Anita Bardowell
Points: 24

My experience is different from yours in that ministry to the street differs from the ministry to addicts dwelling within the churches. There, the subject of religion is not forbidden. It is expected that they will be asked about their commitments to Christ. The difficulty is prayerfully timing the moment of impact when a drug addicted elder in the church discovers their doctor’s prescriptions have become their bondage and they are trapped.

For years, my husband worked as a trouble shooter for three different denominations. He was sent into towns to attack drug dealers on the street, claim the town for Christ and push back the criminals who had begun to infiltrate the churches. Usually, there was at least one doctor who wrote prescriptions, received “kick-backs” from the pharmaceutical companies, and bought his way into the Bahamas. Over the years, we became widely known to the police force at the state and even federal levels. (No one ever wants to admit they are in need of a demon-hunter and exorcist.) We only stayed two years in any town but it was very hard to work our job with the howls of Christians in our ears!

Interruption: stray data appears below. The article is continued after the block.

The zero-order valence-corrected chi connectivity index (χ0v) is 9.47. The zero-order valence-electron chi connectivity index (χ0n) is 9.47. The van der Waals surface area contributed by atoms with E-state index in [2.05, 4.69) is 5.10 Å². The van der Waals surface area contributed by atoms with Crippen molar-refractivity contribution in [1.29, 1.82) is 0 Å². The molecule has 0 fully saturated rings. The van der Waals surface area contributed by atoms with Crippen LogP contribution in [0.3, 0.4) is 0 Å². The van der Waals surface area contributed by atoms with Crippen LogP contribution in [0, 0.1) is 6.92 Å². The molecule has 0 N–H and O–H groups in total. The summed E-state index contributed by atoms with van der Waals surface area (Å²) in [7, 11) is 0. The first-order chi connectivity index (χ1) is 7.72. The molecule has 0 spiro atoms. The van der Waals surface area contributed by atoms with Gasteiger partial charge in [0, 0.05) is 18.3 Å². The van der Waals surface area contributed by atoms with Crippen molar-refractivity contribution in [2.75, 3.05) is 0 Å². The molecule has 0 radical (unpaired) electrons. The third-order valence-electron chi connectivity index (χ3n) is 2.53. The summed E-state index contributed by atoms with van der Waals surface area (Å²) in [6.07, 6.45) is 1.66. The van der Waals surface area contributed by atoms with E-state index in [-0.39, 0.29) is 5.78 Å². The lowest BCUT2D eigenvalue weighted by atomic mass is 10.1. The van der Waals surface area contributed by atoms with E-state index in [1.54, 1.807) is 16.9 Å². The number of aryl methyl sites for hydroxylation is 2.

Each time we achieved the absence of drug dealers in the streets of a small town, there was an immediate blow-back of frustration from the Christian churches. Most pastors did not understand WHY the elders of their churches were so angry, frustrated and wanted us to pack and leave. It was sad to have to educate churchmen in the reality of the American “medication addiction cycle”. Perhaps we have been too syrupy and sugar-coated. Perhaps we need to be more blunt, less nice and make our people KNOW that chemical dependency is rampant.

Currently, it is estimated that 75% of our senior citizens who claim membership in a church are ADDICTS.

We NEED our pastors to take off the rosy tinted glasses and SEE the reality of chemical dependency.